The story below is all true or I’m the son of a goat.
Miles south of Pistol River, we owned several acres of forest hillside that opened onto a meadow. Our land below was separated from our house by a wire fence, because it was dark in the forest, and sort of of primeval, and everyone knows that faeries cannot abide the touch of cold iron. To reach the meadow, there was no direct route. We had to climb the fence (or crawl under it, carefully bending it back up), in order to explore every inch of the woods. It was always shady there, with the rays of the sun seldom touching any point amongst the trees. Needles were strewn about like hay in a barn, and waist-high mounds of sticks pocked the land, where packrats built their homes. Lori and I stacked up the fattest branches we could find, making shelters and lean-tos in the natural gullies that ran down the hillside like the clawmarks some gigantic beast. In that forest, I was Bilbo Baggins, and the dens of the pack rats (I never actually saw one) were the homes of the giant spiders. I jabbed at them with wooden Sting, swearing vengeance on behalf of the dwarves.
Lori and I had worn a path to the meadow below. It twisted through the thick darkness of the forest. We had even made up a singsong rhyme to run through the trees. “Motorboat, motorboat,” we chanted. “Go so slow… Step on the gas, and then go …. FAST!” And then we would hit the slalom of trees at a diagonal, zipping through the firs as fast as our legs would carry us, faster, faster until we slowed our pace, or sometimes sprawled, panting, onto the meadow below.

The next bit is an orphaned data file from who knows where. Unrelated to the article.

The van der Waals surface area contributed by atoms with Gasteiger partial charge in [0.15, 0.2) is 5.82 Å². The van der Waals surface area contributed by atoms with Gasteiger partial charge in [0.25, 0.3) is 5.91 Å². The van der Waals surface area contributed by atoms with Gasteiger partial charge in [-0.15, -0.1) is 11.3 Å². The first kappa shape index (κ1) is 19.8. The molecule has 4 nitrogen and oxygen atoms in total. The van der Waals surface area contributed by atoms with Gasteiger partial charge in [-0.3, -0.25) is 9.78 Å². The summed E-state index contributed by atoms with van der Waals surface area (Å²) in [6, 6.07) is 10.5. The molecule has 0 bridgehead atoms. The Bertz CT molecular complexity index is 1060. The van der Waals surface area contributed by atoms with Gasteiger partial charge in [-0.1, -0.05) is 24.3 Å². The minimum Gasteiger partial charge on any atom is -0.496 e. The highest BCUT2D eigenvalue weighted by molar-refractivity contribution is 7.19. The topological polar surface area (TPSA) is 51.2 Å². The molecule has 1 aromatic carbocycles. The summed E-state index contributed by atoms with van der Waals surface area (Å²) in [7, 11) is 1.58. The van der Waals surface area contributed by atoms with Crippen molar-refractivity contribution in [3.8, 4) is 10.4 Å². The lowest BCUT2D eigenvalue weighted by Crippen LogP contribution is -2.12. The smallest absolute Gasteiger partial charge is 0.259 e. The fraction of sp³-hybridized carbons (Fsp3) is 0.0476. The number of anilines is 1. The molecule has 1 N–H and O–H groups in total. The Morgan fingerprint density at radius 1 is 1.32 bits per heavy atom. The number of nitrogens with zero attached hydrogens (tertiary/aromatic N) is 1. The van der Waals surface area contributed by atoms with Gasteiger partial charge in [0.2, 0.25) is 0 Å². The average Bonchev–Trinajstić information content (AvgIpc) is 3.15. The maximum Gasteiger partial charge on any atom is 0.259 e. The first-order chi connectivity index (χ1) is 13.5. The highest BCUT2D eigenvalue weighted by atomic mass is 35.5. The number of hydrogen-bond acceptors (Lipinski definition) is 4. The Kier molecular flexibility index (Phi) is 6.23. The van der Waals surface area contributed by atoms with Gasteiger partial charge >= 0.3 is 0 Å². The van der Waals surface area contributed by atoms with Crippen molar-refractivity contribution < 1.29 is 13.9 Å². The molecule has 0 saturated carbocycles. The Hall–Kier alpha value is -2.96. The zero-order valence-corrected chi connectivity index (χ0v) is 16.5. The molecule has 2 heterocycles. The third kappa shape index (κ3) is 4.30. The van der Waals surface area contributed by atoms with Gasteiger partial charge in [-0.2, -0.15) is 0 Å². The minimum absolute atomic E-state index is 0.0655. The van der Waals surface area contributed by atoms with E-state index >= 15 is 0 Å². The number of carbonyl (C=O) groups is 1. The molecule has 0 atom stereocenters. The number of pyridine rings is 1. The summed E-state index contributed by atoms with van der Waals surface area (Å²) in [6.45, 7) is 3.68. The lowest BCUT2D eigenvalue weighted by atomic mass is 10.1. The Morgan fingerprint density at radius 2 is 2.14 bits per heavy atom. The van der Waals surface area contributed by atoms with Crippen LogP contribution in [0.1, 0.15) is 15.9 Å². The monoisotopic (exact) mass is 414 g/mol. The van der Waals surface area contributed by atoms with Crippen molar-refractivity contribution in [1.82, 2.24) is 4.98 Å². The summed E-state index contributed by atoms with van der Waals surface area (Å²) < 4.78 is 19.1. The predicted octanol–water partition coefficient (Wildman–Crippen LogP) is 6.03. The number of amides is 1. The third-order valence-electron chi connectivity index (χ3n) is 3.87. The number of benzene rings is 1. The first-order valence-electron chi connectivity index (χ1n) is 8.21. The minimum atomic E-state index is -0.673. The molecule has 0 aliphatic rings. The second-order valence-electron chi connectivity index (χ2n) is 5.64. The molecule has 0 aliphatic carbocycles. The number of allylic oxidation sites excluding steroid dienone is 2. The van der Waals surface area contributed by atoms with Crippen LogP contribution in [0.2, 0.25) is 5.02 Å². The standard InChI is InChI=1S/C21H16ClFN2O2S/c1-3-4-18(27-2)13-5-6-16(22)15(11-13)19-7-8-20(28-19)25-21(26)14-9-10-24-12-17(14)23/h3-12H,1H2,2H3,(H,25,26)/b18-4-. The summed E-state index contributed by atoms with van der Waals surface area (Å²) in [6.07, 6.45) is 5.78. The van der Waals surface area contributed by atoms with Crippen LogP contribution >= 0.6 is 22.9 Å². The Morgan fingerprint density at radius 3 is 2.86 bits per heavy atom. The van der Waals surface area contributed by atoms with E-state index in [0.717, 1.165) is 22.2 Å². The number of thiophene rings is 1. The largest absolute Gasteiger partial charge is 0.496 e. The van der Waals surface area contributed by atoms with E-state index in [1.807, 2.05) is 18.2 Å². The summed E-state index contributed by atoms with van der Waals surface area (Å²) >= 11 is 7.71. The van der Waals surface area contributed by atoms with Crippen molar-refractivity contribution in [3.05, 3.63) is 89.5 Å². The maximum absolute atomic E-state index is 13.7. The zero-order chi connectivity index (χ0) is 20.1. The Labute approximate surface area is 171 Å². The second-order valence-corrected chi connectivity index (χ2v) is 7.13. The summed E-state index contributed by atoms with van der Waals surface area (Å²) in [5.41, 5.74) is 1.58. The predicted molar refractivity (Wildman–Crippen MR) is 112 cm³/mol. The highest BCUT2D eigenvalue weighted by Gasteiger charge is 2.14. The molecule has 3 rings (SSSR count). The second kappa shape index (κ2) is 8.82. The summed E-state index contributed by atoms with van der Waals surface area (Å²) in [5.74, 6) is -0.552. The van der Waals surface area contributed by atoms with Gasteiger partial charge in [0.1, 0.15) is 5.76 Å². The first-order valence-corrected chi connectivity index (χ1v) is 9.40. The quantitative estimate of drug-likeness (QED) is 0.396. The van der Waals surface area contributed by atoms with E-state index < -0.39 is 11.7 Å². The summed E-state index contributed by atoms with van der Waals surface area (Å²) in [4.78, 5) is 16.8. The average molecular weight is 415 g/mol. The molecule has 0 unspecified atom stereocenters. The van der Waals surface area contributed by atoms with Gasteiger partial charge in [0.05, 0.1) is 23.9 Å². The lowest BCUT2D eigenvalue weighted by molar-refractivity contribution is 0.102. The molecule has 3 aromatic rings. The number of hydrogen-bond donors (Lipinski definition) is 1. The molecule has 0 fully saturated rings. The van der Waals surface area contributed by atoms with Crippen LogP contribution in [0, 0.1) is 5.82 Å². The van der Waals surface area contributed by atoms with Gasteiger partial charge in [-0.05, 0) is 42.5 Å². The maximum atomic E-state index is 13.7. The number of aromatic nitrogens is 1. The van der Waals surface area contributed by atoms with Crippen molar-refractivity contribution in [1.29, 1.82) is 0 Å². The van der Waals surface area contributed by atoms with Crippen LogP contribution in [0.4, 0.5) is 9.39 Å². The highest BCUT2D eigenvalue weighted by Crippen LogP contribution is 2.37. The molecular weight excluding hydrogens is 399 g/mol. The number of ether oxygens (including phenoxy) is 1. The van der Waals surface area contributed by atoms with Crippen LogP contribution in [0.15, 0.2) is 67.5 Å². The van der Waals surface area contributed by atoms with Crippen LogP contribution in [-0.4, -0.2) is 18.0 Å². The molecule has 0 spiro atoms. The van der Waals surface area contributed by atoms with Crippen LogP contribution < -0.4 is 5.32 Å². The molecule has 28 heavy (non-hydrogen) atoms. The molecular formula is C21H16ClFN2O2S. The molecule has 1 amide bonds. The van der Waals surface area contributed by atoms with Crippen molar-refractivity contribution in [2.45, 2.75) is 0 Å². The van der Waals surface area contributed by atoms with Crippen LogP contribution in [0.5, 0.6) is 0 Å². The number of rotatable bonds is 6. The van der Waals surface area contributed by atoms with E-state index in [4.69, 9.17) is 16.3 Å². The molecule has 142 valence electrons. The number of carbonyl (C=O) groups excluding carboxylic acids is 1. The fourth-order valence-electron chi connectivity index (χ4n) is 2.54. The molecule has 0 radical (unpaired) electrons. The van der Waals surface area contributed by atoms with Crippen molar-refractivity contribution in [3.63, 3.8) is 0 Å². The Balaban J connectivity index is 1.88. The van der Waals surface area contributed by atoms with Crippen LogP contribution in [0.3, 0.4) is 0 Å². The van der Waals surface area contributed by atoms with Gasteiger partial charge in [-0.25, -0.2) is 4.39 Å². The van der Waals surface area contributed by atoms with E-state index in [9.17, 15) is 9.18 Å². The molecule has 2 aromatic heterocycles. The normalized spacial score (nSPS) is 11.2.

Once the firs cleared, the sun could filter weakly through the green of alders, hazelnuts and willows, while all the growth reached upward for the sunlight at the edge of the darkness. The land was wet and spongy for twenty more yards, due to an elfin spring bubbling out at the forest’s edge. A huge standing stone marked the end of the firs, and the start of the change of greenery, and farther down, a bona fide creek formed from the runoff. Years before, an old road had been pushed through for the logging crews to reach the trees in the Burnt Hill Creek valley, but by the era when Lori and I played there, it was mostly overgrown by grasses and ferns, wild roses and blackberry brambles; completely unrecognizable as a place that had ever been touched by humans.
If you kept walking, you passed through the veil. An old, twisted bigleaf maple tree formed a gateway to the meadow itself. It lay along the ground, blocking access to the field like an enormous snake. At three different points along it serpentine body, the maple shot up, spearlike a spearlike sentinel.
The Faerie tree is where Lori and I played together, hours at a time, next to the tansy-filled meadow, and safely protected from the creek, and guarded by the menhir from the giant-spider forest, like dryads from another era.
And it was in this tree, like some feral puck right out of the Greek myths, that I tied a noose around the neck of Snowball the sheep and hung her from a high branch.
(I’ll continue this story tomorrow)…